Mexican gray wolf’s trek stokes debate about range


The Mexican gray wolf is North America’s rarest gray wolf subspecies. (Photo by Shutterstock/Nagel Photography)

Conservationists are speaking out against the Jan. 22 capture of a female Mexican gray wolf (Canis lupus baileyi) by the New Mexico Department of Game and Fish near Taos, New Mexico.

The U.S. Fish and Wildlife Service (USFWS) said the radio-collared animal, designated wolf f2754 by the agency but named Asha by wolf advocates, was removed from the wild because it was wandering in an area lacking other known wolves. The agency said that as a result, there was a “high likelihood of a negative interaction or breeding with domestic dogs.”

Capture of the wolf has rekindled debate about whether the endangered animals’ range should be artificially limited to a federally designated Mexican gray wolf species-recovery area that runs across southern and central New Mexico and Arizona between I-40 and the U.S.-Mexican border.

Authorities try to recapture and relocate collared wolves that occasionally stray north of that zone, as the wolf dubbed Asha certainly did. Taos is over 100 miles north of I-40, the northern edge of the zone.

USFWS plans to send the wolf and a male wolf to Mexico to boost the genetic diversity of the Mexican gray wolf population south of the border, a population that is significantly smaller than that of the U.S. recovery zone.

Binational recovery work

Mexico and the United States are partners in a binational program to rebuild populations of the Mexican gray wolf, the rarest subspecies of gray wolf in North America. The subspecies, whose range once stretched from the current-day U.S. southwest as far south as central Mexico, was nearly exterminated by government eradication campaigns on both sides of the border during the 20th century.

The last count found 196 Mexican gray wolves in Arizona and New Mexico at the end of 2021. In Mexico, where wolf reintroduction began in earnest in 2011, some 40-45 of the animals were believed to occupy an area straddling the northern states of Sonora and Chihuahua. (See "Mexican gray wolf reclaims border terrain" —EcoAméricas, November 2021.)

While the numbers represent a rebound for a subspecies that nearly went extinct, experts consider the wolf’s recovery tentative. Citing scientific research, wolf advocates contend that at least 750 animals should roam wild—in the border region and beyond—to ensure a robust Mexican gray wolf population.

Since U.S. reintroduction efforts got underway 25 years ago, they have drawn opposition from ranchers who complain that the wolves threaten their herds despite the efforts of wildlife managers to keep the predators away from livestock.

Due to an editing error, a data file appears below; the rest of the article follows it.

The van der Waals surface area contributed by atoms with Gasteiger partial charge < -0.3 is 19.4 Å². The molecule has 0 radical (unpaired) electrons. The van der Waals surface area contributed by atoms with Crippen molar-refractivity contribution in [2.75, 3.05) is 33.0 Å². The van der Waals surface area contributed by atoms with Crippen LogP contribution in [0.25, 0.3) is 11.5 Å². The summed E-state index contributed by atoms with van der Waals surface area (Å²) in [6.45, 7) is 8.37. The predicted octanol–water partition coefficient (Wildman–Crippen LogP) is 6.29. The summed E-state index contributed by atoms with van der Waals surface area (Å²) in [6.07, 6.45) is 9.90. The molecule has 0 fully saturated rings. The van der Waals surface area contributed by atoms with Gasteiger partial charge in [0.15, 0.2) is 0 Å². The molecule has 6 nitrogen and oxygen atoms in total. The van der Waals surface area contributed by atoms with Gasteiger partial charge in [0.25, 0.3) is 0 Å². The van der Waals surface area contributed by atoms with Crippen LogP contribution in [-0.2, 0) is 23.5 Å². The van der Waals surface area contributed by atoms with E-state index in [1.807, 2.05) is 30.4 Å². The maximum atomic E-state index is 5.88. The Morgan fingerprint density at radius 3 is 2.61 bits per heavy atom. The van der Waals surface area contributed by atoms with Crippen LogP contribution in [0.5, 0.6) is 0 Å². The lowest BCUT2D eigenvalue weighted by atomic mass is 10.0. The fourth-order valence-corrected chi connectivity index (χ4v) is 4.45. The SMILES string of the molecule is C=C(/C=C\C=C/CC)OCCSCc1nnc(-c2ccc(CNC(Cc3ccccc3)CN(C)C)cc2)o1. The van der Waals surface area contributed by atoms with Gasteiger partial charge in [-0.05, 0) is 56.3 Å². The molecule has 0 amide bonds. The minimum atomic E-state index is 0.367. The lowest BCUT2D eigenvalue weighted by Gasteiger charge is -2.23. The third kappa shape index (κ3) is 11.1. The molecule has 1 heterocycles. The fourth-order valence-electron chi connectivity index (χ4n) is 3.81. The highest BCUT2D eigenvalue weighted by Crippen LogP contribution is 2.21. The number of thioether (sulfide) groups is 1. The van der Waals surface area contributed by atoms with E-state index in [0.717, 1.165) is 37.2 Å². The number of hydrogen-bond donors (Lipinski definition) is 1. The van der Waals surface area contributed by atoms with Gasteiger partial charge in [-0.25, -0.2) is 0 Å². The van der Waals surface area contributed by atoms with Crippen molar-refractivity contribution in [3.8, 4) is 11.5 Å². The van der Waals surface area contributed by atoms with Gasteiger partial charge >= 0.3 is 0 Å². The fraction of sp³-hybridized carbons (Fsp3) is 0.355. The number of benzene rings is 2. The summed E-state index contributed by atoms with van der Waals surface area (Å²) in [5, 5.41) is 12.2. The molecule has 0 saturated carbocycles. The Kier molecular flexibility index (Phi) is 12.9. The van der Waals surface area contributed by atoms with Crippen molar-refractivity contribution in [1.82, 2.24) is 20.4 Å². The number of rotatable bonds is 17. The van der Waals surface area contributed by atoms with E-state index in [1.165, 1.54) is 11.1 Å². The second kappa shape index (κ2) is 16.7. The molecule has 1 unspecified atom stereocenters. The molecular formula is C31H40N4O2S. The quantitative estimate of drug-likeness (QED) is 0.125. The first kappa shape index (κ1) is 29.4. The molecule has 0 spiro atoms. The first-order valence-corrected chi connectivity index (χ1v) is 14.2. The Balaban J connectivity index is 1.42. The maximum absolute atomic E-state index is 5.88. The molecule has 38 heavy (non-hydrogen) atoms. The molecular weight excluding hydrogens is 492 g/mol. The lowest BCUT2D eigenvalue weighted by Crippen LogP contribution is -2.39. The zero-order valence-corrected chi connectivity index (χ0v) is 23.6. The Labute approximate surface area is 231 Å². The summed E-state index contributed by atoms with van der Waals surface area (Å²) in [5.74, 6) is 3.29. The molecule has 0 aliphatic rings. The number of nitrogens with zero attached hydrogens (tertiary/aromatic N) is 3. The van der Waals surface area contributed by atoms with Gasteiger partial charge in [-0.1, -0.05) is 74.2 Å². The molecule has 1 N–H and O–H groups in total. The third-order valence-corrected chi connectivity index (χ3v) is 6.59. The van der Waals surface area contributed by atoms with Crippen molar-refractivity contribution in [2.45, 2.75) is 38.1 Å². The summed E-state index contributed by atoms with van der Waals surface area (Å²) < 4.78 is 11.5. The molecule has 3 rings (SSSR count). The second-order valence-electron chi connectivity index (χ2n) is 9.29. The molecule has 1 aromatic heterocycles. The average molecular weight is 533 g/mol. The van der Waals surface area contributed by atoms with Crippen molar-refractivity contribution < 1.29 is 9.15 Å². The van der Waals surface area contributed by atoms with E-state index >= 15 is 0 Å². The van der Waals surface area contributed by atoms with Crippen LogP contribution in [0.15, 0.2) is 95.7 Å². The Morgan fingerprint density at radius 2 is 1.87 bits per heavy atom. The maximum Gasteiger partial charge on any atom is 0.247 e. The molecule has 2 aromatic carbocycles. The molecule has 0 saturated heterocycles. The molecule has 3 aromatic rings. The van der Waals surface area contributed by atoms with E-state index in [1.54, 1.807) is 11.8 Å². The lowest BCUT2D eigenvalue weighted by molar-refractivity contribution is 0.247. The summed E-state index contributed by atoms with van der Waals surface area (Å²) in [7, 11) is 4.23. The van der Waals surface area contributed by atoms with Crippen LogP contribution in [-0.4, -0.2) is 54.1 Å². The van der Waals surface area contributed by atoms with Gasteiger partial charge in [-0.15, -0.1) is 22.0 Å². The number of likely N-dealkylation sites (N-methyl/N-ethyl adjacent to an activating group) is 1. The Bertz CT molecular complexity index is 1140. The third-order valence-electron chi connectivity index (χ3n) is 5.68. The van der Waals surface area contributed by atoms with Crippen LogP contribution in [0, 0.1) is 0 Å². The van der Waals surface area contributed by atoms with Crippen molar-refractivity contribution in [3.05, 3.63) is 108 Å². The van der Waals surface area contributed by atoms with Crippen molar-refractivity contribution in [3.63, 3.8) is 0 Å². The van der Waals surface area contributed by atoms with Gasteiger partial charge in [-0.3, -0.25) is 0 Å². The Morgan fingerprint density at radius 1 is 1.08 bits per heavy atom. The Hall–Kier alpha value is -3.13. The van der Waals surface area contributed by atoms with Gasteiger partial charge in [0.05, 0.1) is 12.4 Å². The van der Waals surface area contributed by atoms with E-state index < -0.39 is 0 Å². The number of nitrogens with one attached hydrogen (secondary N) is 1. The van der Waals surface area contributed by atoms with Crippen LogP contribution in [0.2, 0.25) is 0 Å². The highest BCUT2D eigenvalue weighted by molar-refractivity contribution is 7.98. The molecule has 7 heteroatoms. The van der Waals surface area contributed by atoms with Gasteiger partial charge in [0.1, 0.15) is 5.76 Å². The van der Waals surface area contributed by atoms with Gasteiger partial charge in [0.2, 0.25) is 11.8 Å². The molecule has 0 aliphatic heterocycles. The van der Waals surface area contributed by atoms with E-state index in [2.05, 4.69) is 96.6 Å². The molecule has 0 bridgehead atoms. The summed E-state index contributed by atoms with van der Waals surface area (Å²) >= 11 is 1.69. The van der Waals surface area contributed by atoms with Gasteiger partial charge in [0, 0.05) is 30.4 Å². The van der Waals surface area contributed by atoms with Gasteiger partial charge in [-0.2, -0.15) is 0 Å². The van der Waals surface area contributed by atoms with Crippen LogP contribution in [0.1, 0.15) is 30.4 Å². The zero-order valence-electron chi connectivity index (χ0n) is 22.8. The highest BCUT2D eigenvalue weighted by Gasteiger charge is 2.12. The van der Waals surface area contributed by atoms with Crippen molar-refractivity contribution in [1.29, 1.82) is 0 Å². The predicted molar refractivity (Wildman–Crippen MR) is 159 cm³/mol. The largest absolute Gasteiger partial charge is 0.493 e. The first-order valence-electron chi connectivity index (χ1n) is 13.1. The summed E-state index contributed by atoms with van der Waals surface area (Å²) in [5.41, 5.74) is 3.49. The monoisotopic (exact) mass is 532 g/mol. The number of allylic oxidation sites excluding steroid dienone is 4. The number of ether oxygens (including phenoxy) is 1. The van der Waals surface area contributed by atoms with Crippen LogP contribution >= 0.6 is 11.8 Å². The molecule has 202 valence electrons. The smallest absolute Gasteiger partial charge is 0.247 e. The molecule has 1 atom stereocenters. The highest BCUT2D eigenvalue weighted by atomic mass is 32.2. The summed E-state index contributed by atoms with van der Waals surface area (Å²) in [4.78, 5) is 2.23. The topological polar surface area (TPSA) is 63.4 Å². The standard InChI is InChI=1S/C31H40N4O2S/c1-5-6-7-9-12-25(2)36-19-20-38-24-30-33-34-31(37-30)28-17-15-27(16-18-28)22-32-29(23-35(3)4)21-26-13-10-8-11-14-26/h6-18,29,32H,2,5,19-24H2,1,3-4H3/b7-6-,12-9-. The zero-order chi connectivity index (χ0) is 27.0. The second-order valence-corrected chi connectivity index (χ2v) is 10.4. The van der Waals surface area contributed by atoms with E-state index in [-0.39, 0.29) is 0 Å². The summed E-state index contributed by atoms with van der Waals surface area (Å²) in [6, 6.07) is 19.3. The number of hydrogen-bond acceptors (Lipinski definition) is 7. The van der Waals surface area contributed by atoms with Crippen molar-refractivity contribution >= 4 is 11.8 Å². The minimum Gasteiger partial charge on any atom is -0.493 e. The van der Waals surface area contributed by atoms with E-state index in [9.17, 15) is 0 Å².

Wolf conservationists, for their part, have long opposed the artificial boundaries limiting the wolves’ range, whether to the north or south of the recovery zone. They contend such restrictions make it harder for the animals to maintain the genetic diversity needed for population health. And they are currently pressing that point in a consolidated lawsuit in the U.S. District Court in Arizona, notes attorney Aaron Bloom of the San Francisco, California-based environmental-law nonprofit Earthjustice.

Their concern has only deepened amid the many projects in recent years to extend and strengthen walls along the border. Intended to stop migrants from entering the United States, the wall-building has effectively fragmented wildlife habitat in the border region. “How sadly ironic to capture a northward-roaming Mexican gray wolf to return her to Mexico only a year after the border wall blocked another wolf from reaching Mexico,” Michael Robinson, senior conservation advocate at the Tucson, Arizona-based nonprofit Center for Biological Diversity (CBD), said in a press release.

Ranging more widely

It is by no means unheard of for wolves to venture north or south of the recovery zone. In 2021 a male wolf was found to have repeatedly trekked north of I-40 in Arizona. USFWS tracking data shows that the next year, a wolf was documented near Albuquerque, New Mexico, which is traversed by Interstate 40. Conservationists say such events should be an accepted part of wolf-recovery efforts. Three days before the capture of the wolf known as Asha, the CBD and 18 cosigners wrote the USFWS and New Mexico Department of Game and Fish urging that the animal be allowed to roam freely.

Chris Smith of WildEarth Guardians, a wildlife protection and restoration nonprofit headquartered in Santa Fe, New Mexico, characterizes the capture of the wolf near Taos as an example of wildlife managers “taking the wild out of the wolf.” He says the wolf’s trek underscores the possibility that Mexican gray wolves could establish or reestablish a range in the southern Rockies and possibly interconnect with the larger gray wolf (Canis lupus), which shows signs of pushing south along the Rockies.

That possibility could grow stronger following Colorado’s launch this year of a wolf-recovery effort mandated by state voters in 2020, Smith notes. Public comment on a draft management plan is being accepted by Colorado Parks and Wildlife until Feb. 22.

- Kent Paterson

Aislinn Maestas
Public Affairs Specialist
U.S. Fish and Wildlife Service
Albuquerque, New Mexico
Tel: (505) 331-9280
Chris Smith
Southwest Wildlife Advocate
WildEarth Guardians
Santa Fe, New Mexico
Tel: (505) 395-6177
Perry Wheeler
Public Affairs and Communications Specialist
Washington, D.C., USA
Tel: (202) 792-6211
Documents & Resources
  1. Public comment on Colorado wolf-restoration plan: link